Start Date

April 2021

Document Type

Poster Session

Department

Biological Sciences

Faculty Mentor

Rachel Cray, MS

Keywords

Human Microbiome, Antibiotic Resistance

Abstract

With skin being the largest organ of the human body, there is a very large surface area for a microbiome to form and live. The human microbiome is composed of different types of bacteria, fungi, and archaea, in different locations of the body. This layer can be greatly affected by daily practices including, hygiene habits, exercise, and antibiotic uses. The major objective of this study is to identify species of the human microbiome from various body sites and test their resistance to major chemicals. To achieve this objective, the mouth, ear, axillary area, hand, belly button, and foot of several individuals will be swabbed, and the resulting microbial growth will be tested for resistance against several antibiotics and household chemicals. The results of this study will help with the understanding of antibiotic resistance and other mechanisms for resistance across the human body. These results could also help in the future by preventing the spread of disease and potentially preventing further antibiotic resistance.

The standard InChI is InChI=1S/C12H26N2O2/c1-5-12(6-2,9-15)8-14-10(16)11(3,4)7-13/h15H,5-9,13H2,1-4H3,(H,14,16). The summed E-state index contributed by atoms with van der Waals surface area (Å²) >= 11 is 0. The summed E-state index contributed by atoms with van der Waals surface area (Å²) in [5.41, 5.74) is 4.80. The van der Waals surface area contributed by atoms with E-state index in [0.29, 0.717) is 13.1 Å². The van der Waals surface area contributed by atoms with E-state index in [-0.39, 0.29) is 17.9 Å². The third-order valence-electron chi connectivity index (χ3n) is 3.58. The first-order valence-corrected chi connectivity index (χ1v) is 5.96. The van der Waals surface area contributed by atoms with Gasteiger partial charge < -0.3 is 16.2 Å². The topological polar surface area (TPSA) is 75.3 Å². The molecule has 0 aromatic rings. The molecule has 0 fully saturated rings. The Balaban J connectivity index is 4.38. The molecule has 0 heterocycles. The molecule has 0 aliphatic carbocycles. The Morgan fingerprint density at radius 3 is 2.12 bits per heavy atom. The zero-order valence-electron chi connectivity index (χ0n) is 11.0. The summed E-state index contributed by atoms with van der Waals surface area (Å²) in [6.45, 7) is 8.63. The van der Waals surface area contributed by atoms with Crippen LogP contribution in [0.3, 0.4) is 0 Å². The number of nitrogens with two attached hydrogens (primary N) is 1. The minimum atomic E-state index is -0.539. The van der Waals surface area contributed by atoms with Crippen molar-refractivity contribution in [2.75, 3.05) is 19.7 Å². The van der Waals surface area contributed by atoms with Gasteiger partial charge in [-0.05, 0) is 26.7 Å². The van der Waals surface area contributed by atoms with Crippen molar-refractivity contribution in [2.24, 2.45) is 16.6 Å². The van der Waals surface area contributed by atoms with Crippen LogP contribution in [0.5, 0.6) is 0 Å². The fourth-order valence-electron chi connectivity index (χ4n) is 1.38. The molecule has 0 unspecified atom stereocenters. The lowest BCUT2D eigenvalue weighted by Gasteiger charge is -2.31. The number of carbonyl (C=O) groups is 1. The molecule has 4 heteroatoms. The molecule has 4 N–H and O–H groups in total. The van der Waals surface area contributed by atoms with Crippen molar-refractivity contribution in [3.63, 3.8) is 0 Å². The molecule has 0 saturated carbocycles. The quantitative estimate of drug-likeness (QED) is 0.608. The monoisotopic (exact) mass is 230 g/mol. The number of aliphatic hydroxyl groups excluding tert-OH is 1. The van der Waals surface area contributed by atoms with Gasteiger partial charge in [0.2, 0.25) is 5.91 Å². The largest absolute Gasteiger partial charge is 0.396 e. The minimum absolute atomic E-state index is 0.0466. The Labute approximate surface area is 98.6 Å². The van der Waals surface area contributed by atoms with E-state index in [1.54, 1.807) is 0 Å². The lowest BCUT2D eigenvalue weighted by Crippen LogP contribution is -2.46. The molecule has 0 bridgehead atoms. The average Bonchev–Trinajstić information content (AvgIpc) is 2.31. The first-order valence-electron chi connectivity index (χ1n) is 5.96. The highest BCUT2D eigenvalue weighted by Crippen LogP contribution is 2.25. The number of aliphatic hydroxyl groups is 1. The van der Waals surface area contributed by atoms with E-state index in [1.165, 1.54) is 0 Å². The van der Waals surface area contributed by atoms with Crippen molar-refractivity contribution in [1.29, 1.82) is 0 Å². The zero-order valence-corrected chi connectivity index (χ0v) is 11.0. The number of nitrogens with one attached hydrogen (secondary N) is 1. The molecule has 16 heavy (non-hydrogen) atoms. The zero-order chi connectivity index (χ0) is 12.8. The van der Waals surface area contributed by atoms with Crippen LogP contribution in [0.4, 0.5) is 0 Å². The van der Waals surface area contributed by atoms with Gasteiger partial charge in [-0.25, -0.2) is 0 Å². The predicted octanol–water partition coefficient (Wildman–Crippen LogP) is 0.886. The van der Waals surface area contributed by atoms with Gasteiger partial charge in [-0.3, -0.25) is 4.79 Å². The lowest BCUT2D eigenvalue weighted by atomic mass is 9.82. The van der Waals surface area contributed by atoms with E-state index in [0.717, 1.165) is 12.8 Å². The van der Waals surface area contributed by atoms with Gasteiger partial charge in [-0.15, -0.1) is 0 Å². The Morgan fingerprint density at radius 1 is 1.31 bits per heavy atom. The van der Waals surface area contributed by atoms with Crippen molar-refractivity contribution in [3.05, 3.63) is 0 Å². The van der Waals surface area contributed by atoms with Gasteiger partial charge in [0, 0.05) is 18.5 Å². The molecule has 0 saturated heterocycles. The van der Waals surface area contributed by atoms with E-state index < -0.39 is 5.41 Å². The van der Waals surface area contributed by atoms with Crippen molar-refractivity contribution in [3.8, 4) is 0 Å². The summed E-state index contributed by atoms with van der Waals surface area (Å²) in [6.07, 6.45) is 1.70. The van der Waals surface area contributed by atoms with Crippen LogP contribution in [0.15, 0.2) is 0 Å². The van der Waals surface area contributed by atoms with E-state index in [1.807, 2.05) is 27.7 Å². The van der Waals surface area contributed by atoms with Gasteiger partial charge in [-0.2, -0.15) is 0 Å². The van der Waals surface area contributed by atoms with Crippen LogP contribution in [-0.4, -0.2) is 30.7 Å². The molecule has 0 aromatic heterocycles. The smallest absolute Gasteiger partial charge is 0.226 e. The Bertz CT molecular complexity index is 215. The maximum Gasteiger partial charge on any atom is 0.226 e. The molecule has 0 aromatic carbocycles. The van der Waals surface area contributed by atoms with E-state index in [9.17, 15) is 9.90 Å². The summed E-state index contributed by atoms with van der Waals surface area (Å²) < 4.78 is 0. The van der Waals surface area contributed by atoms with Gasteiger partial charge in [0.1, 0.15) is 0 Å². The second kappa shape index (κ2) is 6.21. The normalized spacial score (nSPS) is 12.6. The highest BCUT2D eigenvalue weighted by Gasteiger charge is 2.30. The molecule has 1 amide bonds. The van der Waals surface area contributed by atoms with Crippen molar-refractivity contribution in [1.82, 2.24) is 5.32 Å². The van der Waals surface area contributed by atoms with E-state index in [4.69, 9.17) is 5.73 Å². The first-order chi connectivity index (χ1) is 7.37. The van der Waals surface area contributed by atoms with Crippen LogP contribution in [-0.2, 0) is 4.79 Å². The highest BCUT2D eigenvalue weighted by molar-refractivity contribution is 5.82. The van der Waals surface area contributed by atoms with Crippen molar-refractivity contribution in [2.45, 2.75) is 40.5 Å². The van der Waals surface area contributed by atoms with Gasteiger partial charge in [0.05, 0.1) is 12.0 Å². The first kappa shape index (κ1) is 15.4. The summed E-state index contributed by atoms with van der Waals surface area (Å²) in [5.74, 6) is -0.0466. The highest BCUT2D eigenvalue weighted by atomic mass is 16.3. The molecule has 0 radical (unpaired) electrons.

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Apr 30th, 12:00 AM

Effects on the Human Microbiome: Antibiotics and other Chemicals

With skin being the largest organ of the human body, there is a very large surface area for a microbiome to form and live. The human microbiome is composed of different types of bacteria, fungi, and archaea, in different locations of the body. This layer can be greatly affected by daily practices including, hygiene habits, exercise, and antibiotic uses. The major objective of this study is to identify species of the human microbiome from various body sites and test their resistance to major chemicals. To achieve this objective, the mouth, ear, axillary area, hand, belly button, and foot of several individuals will be swabbed, and the resulting microbial growth will be tested for resistance against several antibiotics and household chemicals. The results of this study will help with the understanding of antibiotic resistance and other mechanisms for resistance across the human body. These results could also help in the future by preventing the spread of disease and potentially preventing further antibiotic resistance.

 

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